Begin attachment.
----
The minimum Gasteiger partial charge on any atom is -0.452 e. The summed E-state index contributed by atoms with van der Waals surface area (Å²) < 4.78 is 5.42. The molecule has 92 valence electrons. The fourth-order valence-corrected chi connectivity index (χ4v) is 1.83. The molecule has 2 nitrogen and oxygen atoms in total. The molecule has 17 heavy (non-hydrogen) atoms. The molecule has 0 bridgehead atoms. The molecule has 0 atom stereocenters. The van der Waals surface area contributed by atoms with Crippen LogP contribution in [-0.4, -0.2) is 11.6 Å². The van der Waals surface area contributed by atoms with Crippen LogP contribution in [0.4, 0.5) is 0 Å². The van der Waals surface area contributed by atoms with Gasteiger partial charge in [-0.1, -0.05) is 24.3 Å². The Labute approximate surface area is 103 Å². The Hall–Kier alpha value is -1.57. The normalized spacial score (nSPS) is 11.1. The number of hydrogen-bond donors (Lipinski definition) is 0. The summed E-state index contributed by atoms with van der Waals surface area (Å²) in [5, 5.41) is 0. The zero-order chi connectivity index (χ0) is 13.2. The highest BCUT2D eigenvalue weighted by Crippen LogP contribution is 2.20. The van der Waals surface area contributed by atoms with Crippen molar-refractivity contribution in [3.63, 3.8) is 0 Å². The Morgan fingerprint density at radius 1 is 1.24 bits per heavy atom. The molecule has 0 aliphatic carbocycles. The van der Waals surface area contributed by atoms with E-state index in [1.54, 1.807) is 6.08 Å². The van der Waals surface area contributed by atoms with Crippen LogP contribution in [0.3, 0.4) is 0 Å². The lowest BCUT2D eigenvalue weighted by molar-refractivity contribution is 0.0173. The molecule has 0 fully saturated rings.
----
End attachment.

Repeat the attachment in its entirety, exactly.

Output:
The minimum Gasteiger partial charge on any atom is -0.452 e. The summed E-state index contributed by atoms with van der Waals surface area (Å²) < 4.78 is 5.42. The molecule has 92 valence electrons. The fourth-order valence-corrected chi connectivity index (χ4v) is 1.83. The molecule has 2 nitrogen and oxygen atoms in total. The molecule has 17 heavy (non-hydrogen) atoms. The molecule has 0 bridgehead atoms. The molecule has 0 atom stereocenters. The van der Waals surface area contributed by atoms with Crippen LogP contribution in [-0.4, -0.2) is 11.6 Å². The van der Waals surface area contributed by atoms with Crippen LogP contribution in [0.4, 0.5) is 0 Å². The van der Waals surface area contributed by atoms with Gasteiger partial charge in [-0.1, -0.05) is 24.3 Å². The Labute approximate surface area is 103 Å². The Hall–Kier alpha value is -1.57. The normalized spacial score (nSPS) is 11.1. The number of hydrogen-bond donors (Lipinski definition) is 0. The summed E-state index contributed by atoms with van der Waals surface area (Å²) in [5, 5.41) is 0. The zero-order chi connectivity index (χ0) is 13.2. The highest BCUT2D eigenvalue weighted by Crippen LogP contribution is 2.20. The van der Waals surface area contributed by atoms with Crippen molar-refractivity contribution in [3.63, 3.8) is 0 Å². The Morgan fingerprint density at radius 1 is 1.24 bits per heavy atom. The molecule has 0 aliphatic carbocycles. The van der Waals surface area contributed by atoms with E-state index in [1.54, 1.807) is 6.08 Å². The van der Waals surface area contributed by atoms with Crippen LogP contribution in [0.3, 0.4) is 0 Å². The lowest BCUT2D eigenvalue weighted by molar-refractivity contribution is 0.0173. The molecule has 0 fully saturated rings.